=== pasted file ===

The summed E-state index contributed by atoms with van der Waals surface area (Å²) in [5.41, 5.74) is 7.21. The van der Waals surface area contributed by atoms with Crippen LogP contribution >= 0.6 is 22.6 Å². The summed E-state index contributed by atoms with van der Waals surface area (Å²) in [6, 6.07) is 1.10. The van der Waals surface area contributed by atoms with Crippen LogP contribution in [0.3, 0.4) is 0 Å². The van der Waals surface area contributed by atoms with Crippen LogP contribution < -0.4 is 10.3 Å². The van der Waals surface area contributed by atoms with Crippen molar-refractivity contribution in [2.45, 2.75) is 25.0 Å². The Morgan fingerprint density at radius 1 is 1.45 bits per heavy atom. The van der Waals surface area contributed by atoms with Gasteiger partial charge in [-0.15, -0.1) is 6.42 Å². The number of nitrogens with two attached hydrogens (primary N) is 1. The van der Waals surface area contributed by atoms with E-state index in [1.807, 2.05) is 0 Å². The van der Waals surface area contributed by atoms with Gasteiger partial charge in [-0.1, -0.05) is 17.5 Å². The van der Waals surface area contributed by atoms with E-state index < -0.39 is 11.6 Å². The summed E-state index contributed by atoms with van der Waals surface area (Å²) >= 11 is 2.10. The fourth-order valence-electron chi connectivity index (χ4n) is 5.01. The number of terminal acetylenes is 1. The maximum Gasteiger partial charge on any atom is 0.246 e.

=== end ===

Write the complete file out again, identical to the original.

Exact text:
The summed E-state index contributed by atoms with van der Waals surface area (Å²) in [5.41, 5.74) is 7.21. The van der Waals surface area contributed by atoms with Crippen LogP contribution >= 0.6 is 22.6 Å². The summed E-state index contributed by atoms with van der Waals surface area (Å²) in [6, 6.07) is 1.10. The van der Waals surface area contributed by atoms with Crippen LogP contribution in [0.3, 0.4) is 0 Å². The van der Waals surface area contributed by atoms with Crippen LogP contribution < -0.4 is 10.3 Å². The van der Waals surface area contributed by atoms with Crippen molar-refractivity contribution in [2.45, 2.75) is 25.0 Å². The Morgan fingerprint density at radius 1 is 1.45 bits per heavy atom. The van der Waals surface area contributed by atoms with Gasteiger partial charge in [-0.15, -0.1) is 6.42 Å². The number of nitrogens with two attached hydrogens (primary N) is 1. The van der Waals surface area contributed by atoms with E-state index in [1.807, 2.05) is 0 Å². The van der Waals surface area contributed by atoms with Gasteiger partial charge in [-0.1, -0.05) is 17.5 Å². The van der Waals surface area contributed by atoms with E-state index < -0.39 is 11.6 Å². The summed E-state index contributed by atoms with van der Waals surface area (Å²) >= 11 is 2.10. The fourth-order valence-electron chi connectivity index (χ4n) is 5.01. The number of terminal acetylenes is 1. The maximum Gasteiger partial charge on any atom is 0.246 e.